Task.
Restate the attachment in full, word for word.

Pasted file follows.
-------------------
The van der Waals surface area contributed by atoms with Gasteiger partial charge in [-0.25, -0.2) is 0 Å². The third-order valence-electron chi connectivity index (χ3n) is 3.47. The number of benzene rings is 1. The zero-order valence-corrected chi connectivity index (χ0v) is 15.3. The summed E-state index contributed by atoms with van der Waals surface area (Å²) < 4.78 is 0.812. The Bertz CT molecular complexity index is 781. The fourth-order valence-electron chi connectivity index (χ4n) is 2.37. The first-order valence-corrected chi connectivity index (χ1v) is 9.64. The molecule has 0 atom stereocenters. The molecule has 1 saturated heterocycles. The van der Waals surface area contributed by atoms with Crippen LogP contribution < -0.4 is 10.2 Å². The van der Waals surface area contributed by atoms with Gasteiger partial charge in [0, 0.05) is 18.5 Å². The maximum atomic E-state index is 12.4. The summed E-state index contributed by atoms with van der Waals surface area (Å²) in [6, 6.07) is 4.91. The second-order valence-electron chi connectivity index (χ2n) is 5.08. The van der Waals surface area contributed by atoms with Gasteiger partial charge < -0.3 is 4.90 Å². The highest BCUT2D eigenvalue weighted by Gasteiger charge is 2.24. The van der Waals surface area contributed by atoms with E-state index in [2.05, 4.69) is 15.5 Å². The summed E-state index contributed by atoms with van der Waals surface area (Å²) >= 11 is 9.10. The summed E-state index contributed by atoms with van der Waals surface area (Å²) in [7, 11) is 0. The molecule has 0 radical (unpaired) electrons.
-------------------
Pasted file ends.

The van der Waals surface area contributed by atoms with Gasteiger partial charge in [-0.25, -0.2) is 0 Å². The third-order valence-electron chi connectivity index (χ3n) is 3.47. The number of benzene rings is 1. The zero-order valence-corrected chi connectivity index (χ0v) is 15.3. The summed E-state index contributed by atoms with van der Waals surface area (Å²) < 4.78 is 0.812. The Bertz CT molecular complexity index is 781. The fourth-order valence-electron chi connectivity index (χ4n) is 2.37. The first-order valence-corrected chi connectivity index (χ1v) is 9.64. The molecule has 0 atom stereocenters. The molecule has 1 saturated heterocycles. The van der Waals surface area contributed by atoms with Crippen LogP contribution < -0.4 is 10.2 Å². The van der Waals surface area contributed by atoms with Gasteiger partial charge in [0, 0.05) is 18.5 Å². The maximum atomic E-state index is 12.4. The summed E-state index contributed by atoms with van der Waals surface area (Å²) in [6, 6.07) is 4.91. The second-order valence-electron chi connectivity index (χ2n) is 5.08. The van der Waals surface area contributed by atoms with Gasteiger partial charge < -0.3 is 4.90 Å². The highest BCUT2D eigenvalue weighted by Gasteiger charge is 2.24. The van der Waals surface area contributed by atoms with E-state index in [2.05, 4.69) is 15.5 Å². The summed E-state index contributed by atoms with van der Waals surface area (Å²) >= 11 is 9.10. The summed E-state index contributed by atoms with van der Waals surface area (Å²) in [7, 11) is 0. The molecule has 0 radical (unpaired) electrons.